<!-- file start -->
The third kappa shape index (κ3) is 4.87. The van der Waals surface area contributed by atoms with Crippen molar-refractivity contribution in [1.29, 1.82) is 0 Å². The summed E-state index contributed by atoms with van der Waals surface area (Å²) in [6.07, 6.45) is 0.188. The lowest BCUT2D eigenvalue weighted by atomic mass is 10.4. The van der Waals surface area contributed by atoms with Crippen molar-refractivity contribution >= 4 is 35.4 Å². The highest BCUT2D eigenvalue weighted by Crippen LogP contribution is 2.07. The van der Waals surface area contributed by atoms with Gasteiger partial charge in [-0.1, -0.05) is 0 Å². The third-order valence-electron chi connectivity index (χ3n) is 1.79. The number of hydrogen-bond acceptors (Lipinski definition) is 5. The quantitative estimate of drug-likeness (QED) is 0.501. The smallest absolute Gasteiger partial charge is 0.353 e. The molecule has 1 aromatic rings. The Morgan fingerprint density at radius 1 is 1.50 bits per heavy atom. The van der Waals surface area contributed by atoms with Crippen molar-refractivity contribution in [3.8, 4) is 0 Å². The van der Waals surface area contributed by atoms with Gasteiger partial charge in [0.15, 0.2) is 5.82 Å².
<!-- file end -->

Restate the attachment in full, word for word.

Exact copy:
The third kappa shape index (κ3) is 4.87. The van der Waals surface area contributed by atoms with Crippen molar-refractivity contribution in [1.29, 1.82) is 0 Å². The summed E-state index contributed by atoms with van der Waals surface area (Å²) in [6.07, 6.45) is 0.188. The lowest BCUT2D eigenvalue weighted by atomic mass is 10.4. The van der Waals surface area contributed by atoms with Crippen molar-refractivity contribution >= 4 is 35.4 Å². The highest BCUT2D eigenvalue weighted by Crippen LogP contribution is 2.07. The van der Waals surface area contributed by atoms with Gasteiger partial charge in [-0.1, -0.05) is 0 Å². The third-order valence-electron chi connectivity index (χ3n) is 1.79. The number of hydrogen-bond acceptors (Lipinski definition) is 5. The quantitative estimate of drug-likeness (QED) is 0.501. The smallest absolute Gasteiger partial charge is 0.353 e. The molecule has 1 aromatic rings. The Morgan fingerprint density at radius 1 is 1.50 bits per heavy atom. The van der Waals surface area contributed by atoms with Crippen molar-refractivity contribution in [3.8, 4) is 0 Å². The van der Waals surface area contributed by atoms with Gasteiger partial charge in [0.15, 0.2) is 5.82 Å².